In early March, WikiLeaks released "Vault 7" which appeared to detail cyberweapons used by the US Central Intelligence Agency (CIA). Now, security experts at Symantec say the same code has been used by a cyberespionage group to infiltrate networks of at least 40 targets in 16 different countries.

Symantec claims the sophisticated group it has tracked for years — dubbed "Longhorn" — is the same group described in WikiLeaks' publication. Using zero-day vulnerabilities, it has been active in the Middle East, Europe, Asia, and Africa since at least 2011, the firm asserts.

Longhorn has hacked into governments and international organisations, alongside a number of targets in the financial, telecommunications, energy, aerospace, information technology (IT), education, and natural resources sectors, the US cybersecurity firm said in a blog post on 10 April (Monday).

All would be of interest to a nation-state attacker, it said.

As evidence, experts revealed that the alleged CIA tools followed the same development timelines as those built by Longhorn, and that it shares striking similarities in terms of how these avoid detection.

"Given the close similarities between the tools and techniques, there can be little doubt that Longhorn's activities and the Vault 7 documents are the work of the same group," Symantec said in its report, which used its own network of customers to help investigate the incident.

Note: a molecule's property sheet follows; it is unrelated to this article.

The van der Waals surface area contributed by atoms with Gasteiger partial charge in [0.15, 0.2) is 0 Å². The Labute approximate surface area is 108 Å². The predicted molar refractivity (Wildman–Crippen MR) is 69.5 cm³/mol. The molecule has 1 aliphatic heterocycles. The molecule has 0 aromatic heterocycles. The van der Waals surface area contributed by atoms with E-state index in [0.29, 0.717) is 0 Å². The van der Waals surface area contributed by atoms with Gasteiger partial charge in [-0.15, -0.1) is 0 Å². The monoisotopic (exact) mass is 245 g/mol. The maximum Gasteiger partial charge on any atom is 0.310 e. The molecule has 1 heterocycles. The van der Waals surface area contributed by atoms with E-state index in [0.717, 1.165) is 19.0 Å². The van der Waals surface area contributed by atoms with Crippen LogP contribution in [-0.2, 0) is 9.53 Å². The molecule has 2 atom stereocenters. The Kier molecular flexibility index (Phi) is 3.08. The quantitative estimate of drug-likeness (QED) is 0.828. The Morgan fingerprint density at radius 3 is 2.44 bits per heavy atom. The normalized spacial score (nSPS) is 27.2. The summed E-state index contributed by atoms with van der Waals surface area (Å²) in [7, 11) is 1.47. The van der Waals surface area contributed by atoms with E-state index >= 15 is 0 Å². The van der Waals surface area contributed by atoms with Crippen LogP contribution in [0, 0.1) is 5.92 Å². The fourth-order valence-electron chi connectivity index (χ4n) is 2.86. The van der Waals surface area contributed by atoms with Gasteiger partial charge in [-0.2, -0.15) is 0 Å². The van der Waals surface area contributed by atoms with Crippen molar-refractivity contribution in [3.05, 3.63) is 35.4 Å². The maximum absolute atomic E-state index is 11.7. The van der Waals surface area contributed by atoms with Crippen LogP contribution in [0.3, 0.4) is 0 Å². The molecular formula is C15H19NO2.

Prior to the WikiLeaks disclosure, the firm assessed it was a "well-resourced organisation involved in intelligence gathering operations." It said its in-depth analysis found that Longhorn – potentially the CIA – was from an English-speaking, North American country.

The researchers said: "The group appeared to work a standard Monday to Friday working week, based on timestamps and domain name registration dates.

"Longhorn's malware appears to be specifically built for espionage-type operations, with detailed system fingerprinting, discovery, and exfiltration capabilities.

"The malware uses a high degree of operational security, communicating externally at only select times, with upload limits on exfiltrated data, and randomisation of communication intervals—all attempts to stay under the radar during intrusions."

The WikiLeaks publications revealed a slew of computer implants used by the alleged US intelligence agency to hack into iOS and Android operating systems. The CIA has not confirmed the tools are legitimate, but stressed it is the "first line of defence" against enemies of the state.

The source of the Vault 7 leak remains unknown, however WikiLeaks said in an initial analysis of the files that they were taken from an "isolated, high-security network" at Langley, Virginia. Julian Assange, WikiLeaks' founder, teased there are many more leaks to come.